Can Your Business Run Without You?

While Charles continues his recovery, RiskSmart Tips would like to thank several colleagues for volunteering to contribute their professional views, particularly in the areas of avoiding, planning for, and managing business risk.  This month’s tip has been authored by Mike Van Horn of The Business Group.

Can Your Business Run Without You?

If all decisions and customer interactions run through you, the answer is “no.”  This is one of the greatest barriers to growth and viability.

“I love working in my business!” you say.  “Why would I want it to run without me?”

Three primary reasons:

  • One, if you are incapacitated, as has been the case with Charles Wilson recently;
  • Two, if you’d like to take a vacation without shutting down;
  • And three, if you are enmeshed in day-to-day operations, you have little bandwidth for the strategic focus needed for growth, innovation, and greater profitability.  This is true whether you are a one-person operation or have a bunch of employees.

The keys to this are Help, Systems, and Management Style.  Consider these questions:

  • What help (employees, contractors, outside professionals) do you need to cover your absence—for any of the above reasons—and to allow you to focus on strategic growth and profitability?  Write the job description of the person(s) who could best free you up and back you up.  (May not be the same person.)
  • What systems do you need to get key info and knowledge out of your head, so that your help can back you up and be the most productive?  Not just packaged systems, but ways of doing things consistently that you can hand off to others.  (Or perhaps they create the systems for you.)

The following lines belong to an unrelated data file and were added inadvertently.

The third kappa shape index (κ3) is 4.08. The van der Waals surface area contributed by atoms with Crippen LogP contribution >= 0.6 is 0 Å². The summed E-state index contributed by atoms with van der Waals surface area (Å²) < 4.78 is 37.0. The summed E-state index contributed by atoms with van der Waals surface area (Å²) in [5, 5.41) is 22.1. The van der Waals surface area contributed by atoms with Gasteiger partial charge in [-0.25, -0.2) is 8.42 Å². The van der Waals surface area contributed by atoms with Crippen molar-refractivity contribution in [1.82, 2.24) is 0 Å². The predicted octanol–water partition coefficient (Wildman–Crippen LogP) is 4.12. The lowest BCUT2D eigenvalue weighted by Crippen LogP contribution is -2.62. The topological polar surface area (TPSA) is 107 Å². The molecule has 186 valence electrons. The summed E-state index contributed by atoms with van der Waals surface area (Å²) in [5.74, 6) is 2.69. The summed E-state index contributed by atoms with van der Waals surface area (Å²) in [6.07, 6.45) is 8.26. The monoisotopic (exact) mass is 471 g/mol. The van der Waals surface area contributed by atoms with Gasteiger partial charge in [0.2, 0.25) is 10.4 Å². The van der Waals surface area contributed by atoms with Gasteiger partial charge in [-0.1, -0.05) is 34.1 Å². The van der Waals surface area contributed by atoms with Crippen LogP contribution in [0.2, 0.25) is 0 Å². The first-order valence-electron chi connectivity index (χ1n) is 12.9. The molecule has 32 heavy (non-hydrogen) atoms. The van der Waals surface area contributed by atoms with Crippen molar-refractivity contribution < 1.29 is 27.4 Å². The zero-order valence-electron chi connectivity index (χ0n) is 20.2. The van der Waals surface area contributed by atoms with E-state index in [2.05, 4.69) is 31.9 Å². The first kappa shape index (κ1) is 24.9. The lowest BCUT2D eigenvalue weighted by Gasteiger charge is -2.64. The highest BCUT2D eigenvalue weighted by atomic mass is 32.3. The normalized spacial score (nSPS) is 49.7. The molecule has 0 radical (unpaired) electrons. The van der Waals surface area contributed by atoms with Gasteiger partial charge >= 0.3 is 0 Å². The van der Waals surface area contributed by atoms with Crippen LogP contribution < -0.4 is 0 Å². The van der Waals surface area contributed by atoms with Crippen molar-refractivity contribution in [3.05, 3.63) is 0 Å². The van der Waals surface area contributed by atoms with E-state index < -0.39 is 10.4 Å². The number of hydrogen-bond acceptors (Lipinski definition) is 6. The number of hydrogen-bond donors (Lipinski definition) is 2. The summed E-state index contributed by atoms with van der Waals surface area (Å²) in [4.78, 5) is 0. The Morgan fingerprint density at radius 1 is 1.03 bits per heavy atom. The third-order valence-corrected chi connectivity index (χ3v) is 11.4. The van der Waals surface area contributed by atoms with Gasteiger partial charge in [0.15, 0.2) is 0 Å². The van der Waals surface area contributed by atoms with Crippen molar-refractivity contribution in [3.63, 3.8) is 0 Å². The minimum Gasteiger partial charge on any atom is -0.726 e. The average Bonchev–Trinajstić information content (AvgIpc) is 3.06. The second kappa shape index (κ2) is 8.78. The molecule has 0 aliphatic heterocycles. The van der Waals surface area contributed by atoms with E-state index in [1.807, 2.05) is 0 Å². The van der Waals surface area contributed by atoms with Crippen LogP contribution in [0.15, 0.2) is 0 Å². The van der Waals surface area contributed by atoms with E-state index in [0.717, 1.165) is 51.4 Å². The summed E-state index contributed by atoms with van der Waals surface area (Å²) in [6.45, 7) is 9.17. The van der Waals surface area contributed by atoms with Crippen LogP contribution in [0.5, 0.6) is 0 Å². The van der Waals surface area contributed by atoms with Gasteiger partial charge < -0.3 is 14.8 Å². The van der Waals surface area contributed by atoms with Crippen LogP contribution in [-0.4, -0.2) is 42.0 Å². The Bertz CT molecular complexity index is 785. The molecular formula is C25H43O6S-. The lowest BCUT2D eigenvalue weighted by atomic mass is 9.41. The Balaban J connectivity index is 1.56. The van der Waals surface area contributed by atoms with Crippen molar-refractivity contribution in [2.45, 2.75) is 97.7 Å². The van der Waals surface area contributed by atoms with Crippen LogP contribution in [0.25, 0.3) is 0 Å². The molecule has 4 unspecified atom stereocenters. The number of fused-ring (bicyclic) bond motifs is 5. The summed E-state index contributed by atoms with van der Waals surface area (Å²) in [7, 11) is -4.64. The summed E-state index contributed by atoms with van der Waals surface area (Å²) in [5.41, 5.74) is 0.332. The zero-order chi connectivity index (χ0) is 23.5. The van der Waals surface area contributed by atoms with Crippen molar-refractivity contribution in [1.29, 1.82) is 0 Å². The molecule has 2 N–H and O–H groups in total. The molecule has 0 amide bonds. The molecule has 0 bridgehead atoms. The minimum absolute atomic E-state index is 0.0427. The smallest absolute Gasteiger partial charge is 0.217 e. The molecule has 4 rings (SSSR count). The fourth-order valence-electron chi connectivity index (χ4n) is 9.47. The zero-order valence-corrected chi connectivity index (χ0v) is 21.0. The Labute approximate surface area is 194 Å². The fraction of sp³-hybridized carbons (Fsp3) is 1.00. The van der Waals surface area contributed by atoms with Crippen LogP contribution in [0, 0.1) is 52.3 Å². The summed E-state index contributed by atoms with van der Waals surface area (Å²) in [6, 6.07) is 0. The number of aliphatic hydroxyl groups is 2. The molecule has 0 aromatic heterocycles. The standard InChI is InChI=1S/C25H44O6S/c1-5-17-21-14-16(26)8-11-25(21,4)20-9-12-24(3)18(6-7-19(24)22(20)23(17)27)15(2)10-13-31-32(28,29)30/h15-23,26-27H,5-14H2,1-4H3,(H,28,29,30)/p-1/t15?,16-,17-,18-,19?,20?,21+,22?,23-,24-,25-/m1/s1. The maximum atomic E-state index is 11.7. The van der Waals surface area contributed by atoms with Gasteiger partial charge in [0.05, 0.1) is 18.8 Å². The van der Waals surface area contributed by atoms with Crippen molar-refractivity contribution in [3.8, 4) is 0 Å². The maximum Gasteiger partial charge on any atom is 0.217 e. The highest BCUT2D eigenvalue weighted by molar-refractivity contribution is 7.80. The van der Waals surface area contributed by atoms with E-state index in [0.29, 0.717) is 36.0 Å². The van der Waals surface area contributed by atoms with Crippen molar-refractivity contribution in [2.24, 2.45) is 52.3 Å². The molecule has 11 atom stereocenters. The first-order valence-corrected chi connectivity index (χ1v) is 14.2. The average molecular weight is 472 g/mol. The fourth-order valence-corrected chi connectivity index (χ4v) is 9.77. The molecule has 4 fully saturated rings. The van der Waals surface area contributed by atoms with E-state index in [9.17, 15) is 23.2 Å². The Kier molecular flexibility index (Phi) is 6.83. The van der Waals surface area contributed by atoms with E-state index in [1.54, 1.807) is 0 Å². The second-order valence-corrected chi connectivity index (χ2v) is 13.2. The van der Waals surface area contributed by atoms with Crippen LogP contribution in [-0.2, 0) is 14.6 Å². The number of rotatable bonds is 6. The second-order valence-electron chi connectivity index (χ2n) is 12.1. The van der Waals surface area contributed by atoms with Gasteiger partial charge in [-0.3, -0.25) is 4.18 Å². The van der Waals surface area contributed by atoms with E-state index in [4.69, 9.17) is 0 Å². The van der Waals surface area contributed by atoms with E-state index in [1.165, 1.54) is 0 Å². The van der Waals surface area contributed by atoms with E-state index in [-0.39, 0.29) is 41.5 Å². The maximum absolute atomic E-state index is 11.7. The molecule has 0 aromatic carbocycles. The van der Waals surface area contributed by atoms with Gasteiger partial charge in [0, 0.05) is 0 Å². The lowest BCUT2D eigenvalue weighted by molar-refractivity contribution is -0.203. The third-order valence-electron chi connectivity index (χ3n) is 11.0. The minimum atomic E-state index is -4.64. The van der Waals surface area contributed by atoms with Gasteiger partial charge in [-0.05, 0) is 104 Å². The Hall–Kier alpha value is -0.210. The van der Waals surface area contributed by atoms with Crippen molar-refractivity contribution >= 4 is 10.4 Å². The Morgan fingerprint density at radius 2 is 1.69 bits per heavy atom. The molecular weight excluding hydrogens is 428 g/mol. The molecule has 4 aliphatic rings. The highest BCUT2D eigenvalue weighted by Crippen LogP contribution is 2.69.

• How do you need to upgrade your own management style in order to best utilize your help and your systems?

This last one is by far the greatest challenge, especially for an owner who is accustomed to doing it all.  “Nobody can do this as well as I can.”  “I can’t trust others with these key decisions.”  “How could I justify paying somebody else when I can do it myself?”  These often-unspoken attitudes increase the risks mentioned above and guarantee that you stay small—and without back up.

To make this shift, answer these questions: 

  • What must you get off your plate to free you up?  Make a list of the small tasks that can easily be delegated to a clerical (or outsourced) person.
  • As you grow, can you consider an office manager type of assistant to allow you to focus on the most important things for you to do to grow?
  • How can you provide the training, systems, equipment, and oversight to make this person the most productive?
  • How can you keep yourself out of the way, so they can do the job you hired them for?  This takes practice!

To sum up:

The more you can let go, the bigger you can grow.  And the more time away you get.

On the other hand, the more you hold tight, the more you work nights.

And the changes you make to free yourself up for growth also give you the backup and support you need if you are out due to illness or other reasons.

One final note:  If your business cannot run without you, you can never sell it.


 

Mike Van Horn, The Business Group, advises business owners how to grow to the size and profitability they want, without the business swallowing their lives.

http://businessownerstoolbox.com  |  1-415-491-1896

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